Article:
Archive for the 'L' Category



LEXICO’GRAPHER. n.s. [λεξιχου and γραφω; lexicographe,
French.] A writer of dictionaries; a harmless drudge, that
busies himself in tracing the original, and detailing the signi-
fication of words.
Commentators and lexicographers acquainted with the Sy-
riac language, have given these hints in their writings on
scripture. Watt’s Improvement of the Mind.



LE’VELLER. n.s. [from level.]
I. One who makes any thing even
2. One who destroys superiority; one who endeavours to bring
all to the same state of equality.
You are an everlasting leveller; you won’t allow encourage-
ment to extraordinary merit.  Collier on Pride.



LE’TTERED. adj. [from letter.] Literate; educated to learn-
A martial man, not sweetened by a lettered education, is
apt to have a tincture of sourness.  Collier on Pride.



LEMONA’DE. n.s. [from lemon.] Liquor made of water, su-
gar, and the juice of lemons.
Thou, and thy wife, and children, should walk in my
gardens, buy toys, and drink lemonade. Arbuth. J. Bull.

LEEK. n.s.

LEEK. n.s.

LEEK. n.s. [leac, Saxon; loock, Dutch; leechk, Erse.]
Its flower consists of six pedals, and is shaped, as it were,
like a bell; in the center arises the pointal, which after-
ward becomes a roundish fruit, divided into three cells, which
contain roundish seeds: to these notes may be added, the sta-
mina are generally broad and flat, ending in three capilla-
ments, of which the middle one is furnished with a chive;
the flowers are also gathered into almost globular bunches:
the roots are long, cylindrical, and coated, the coats ending
in plain leaves.  Miller.
Know’st thou Fluellen? – Yes.
–Tell him I’ll knock his leek about his pate,
Upon St. David’s day.  Shakespeare’s Henry V.
Leek to the Welsh, to Dutchmen butter’s dear.  Gay.
We use acrid plants inwardly and outwardly in gangreens;
in the scurvy, water-cresses, horse-radish, garlick or leek
pottage. Floyer on Humours.

LE’CTION. n.s.

LE'CTION .n.s.

LE’CTION. n.s. [lectio, Lat.] A reading; a variety in copies.
Every critick has his own hypothesis: if the common text
be not favourable to his opinion, a various lection shall be
made authentick. Watt’s Logick.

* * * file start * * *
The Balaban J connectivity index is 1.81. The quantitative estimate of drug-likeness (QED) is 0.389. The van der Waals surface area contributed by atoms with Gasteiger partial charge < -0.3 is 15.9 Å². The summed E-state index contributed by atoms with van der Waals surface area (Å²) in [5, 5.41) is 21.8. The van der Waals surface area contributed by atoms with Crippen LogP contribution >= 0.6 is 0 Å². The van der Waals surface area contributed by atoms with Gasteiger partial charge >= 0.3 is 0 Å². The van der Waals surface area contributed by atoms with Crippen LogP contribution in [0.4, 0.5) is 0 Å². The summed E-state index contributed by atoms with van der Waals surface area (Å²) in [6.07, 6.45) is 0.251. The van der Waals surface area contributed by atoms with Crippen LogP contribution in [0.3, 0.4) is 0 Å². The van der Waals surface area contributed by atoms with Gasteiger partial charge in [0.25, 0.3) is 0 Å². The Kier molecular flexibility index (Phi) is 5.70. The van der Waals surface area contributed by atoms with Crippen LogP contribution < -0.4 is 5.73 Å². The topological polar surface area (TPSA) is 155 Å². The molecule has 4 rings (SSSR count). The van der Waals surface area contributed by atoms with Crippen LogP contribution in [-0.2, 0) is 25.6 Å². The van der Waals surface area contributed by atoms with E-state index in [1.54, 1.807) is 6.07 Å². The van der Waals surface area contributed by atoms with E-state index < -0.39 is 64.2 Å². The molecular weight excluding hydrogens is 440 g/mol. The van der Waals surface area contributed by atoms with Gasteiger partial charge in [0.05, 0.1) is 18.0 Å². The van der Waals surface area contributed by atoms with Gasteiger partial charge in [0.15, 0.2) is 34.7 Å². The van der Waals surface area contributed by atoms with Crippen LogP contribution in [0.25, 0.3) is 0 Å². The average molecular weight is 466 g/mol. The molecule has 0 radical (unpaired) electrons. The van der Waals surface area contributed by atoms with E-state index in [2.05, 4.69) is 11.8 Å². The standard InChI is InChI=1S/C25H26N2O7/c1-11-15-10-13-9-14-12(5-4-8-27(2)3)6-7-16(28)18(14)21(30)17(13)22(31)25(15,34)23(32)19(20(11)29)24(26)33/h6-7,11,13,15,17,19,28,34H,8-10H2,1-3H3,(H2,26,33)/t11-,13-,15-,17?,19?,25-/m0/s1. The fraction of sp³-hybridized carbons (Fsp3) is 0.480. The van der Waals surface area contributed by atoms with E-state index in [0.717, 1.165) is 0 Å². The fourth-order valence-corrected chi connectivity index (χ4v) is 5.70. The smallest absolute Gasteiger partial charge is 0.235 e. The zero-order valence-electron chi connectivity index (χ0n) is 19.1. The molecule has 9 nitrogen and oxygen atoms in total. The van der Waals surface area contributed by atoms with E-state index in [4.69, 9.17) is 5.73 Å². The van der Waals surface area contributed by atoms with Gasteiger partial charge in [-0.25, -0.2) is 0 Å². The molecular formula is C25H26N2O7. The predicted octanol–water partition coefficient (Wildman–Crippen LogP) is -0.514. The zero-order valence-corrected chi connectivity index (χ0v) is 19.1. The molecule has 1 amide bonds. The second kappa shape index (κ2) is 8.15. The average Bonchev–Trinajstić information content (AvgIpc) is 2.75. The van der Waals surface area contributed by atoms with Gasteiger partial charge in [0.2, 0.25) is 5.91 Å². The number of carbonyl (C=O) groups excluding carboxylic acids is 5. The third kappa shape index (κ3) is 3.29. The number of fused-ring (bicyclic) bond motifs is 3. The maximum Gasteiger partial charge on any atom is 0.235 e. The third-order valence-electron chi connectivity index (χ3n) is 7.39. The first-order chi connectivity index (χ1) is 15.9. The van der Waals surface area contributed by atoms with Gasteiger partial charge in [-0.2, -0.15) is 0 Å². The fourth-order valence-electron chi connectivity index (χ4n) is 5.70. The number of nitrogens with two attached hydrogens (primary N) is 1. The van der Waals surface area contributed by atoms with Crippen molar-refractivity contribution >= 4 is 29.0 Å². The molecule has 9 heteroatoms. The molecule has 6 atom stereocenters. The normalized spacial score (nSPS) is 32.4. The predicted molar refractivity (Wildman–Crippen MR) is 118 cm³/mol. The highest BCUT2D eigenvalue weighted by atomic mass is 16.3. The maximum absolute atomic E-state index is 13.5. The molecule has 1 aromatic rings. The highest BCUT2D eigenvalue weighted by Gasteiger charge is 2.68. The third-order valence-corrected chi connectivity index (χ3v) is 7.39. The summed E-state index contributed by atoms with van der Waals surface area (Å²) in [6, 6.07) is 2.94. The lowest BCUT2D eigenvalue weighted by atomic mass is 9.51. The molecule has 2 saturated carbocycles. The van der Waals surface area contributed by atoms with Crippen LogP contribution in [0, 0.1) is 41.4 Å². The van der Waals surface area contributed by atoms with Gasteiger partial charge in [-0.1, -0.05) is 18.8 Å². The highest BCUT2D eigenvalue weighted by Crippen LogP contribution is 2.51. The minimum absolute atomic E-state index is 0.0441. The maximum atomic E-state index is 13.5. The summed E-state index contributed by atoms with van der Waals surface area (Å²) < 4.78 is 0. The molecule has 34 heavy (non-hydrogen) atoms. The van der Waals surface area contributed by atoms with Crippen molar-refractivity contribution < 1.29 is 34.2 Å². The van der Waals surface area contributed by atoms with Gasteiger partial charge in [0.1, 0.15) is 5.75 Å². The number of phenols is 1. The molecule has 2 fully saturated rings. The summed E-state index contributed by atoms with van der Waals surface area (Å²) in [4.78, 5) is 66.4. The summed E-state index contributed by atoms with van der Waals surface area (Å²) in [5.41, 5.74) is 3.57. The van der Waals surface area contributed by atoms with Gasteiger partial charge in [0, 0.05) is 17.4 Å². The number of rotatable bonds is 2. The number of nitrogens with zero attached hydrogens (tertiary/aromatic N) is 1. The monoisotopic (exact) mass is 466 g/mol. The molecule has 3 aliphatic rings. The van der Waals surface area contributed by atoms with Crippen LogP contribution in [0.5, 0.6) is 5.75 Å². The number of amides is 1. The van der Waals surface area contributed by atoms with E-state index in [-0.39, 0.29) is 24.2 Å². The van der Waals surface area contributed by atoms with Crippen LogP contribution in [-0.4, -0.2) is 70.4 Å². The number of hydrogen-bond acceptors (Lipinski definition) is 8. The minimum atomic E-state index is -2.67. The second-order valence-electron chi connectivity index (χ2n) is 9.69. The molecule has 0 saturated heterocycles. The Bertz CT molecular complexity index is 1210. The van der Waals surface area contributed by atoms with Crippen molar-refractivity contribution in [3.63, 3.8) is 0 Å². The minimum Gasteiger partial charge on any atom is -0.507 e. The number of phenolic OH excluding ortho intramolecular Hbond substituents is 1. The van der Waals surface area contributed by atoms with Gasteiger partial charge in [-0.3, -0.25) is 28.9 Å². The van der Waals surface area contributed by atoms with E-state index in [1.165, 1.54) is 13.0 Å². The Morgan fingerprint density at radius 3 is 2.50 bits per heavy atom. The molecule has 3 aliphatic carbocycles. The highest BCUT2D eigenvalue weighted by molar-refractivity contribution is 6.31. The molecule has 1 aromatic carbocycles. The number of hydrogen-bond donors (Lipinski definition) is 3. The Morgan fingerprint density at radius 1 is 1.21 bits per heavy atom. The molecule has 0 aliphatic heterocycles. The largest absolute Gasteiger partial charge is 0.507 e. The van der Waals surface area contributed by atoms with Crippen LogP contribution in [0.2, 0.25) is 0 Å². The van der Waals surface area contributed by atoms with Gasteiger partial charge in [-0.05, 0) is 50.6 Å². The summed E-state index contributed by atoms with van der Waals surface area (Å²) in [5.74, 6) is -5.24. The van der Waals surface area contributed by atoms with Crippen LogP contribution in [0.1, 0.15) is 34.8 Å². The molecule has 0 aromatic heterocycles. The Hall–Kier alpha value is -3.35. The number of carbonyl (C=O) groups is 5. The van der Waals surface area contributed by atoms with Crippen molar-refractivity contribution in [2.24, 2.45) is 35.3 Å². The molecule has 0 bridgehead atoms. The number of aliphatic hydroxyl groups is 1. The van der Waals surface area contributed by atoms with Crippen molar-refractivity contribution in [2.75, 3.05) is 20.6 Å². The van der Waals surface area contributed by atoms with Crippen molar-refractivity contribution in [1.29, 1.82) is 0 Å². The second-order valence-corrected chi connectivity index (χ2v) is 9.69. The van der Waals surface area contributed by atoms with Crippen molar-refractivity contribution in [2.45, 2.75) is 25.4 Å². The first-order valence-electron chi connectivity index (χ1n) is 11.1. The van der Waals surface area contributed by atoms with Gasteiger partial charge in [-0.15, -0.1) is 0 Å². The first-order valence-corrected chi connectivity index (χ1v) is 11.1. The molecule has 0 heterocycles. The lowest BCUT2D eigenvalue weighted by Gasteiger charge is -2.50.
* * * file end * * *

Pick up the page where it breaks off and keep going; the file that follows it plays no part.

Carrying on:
LEADING-STRINGS. n.s. [lead and string.] Strings by which
children, when they learn to walk, are held from falling.
Sound may serve such, ere they to sense are grown,
Like leading-strings, ‘till they can walk alone. Dryden.
Was he ever able to walk without leading-strings, or swim
without bladders, without being discovered by his hobbling
and his sinking? Swift.

LA’ZAR. n.s.

LA'ZAR. n.s.

LA’ZAR. n.s. [from Lazarus in the gospel.] One deformed
and nauseous with filthy and pestilential diseases.
They ever after in most wretched case,
Like loathsome lazars, by the hedges lay. Fairy Queen.
I’ll be sworn and sworn upon’t, she never shrowded any
but lazars. Shakespeare’s Troil. and Cressida.
I am weary with drawing the deformities of life, and la-
zars of the people, where every figure of imperfection more
resembles me. Dryden’s Aurengzebe.
Life he labours to refine
Daily, nor of his little stock denies
Fit alms, to lazars, merciful, and meek. Philips.

40. To LAY forth.

40. To LAY forth.

40. To LAY forth. To diffuse; to expatiate.
O bird! the delight of gods and of men! and so he lays
himself forth upon the gracefulness of the raven.  L’Estrange.


LA'VISHLY. adv.1

LA’VISHLY. adv. [from lavish.] Profusely; prodigally.
My father’s purposes have been mistook;
And some about him have too lavishly
Wrested his meaning and authority. Shakesp. Henry IV.
Then laughs the childish year with flowrets crown’d,
And lavishly perfumes the fields around. Dryden.
Praise to a wit is like rain to a tender flower; if it be mo-
derately bestowed, it chears and revives; but if too lavishly,
overcharges and depresses him. Pope.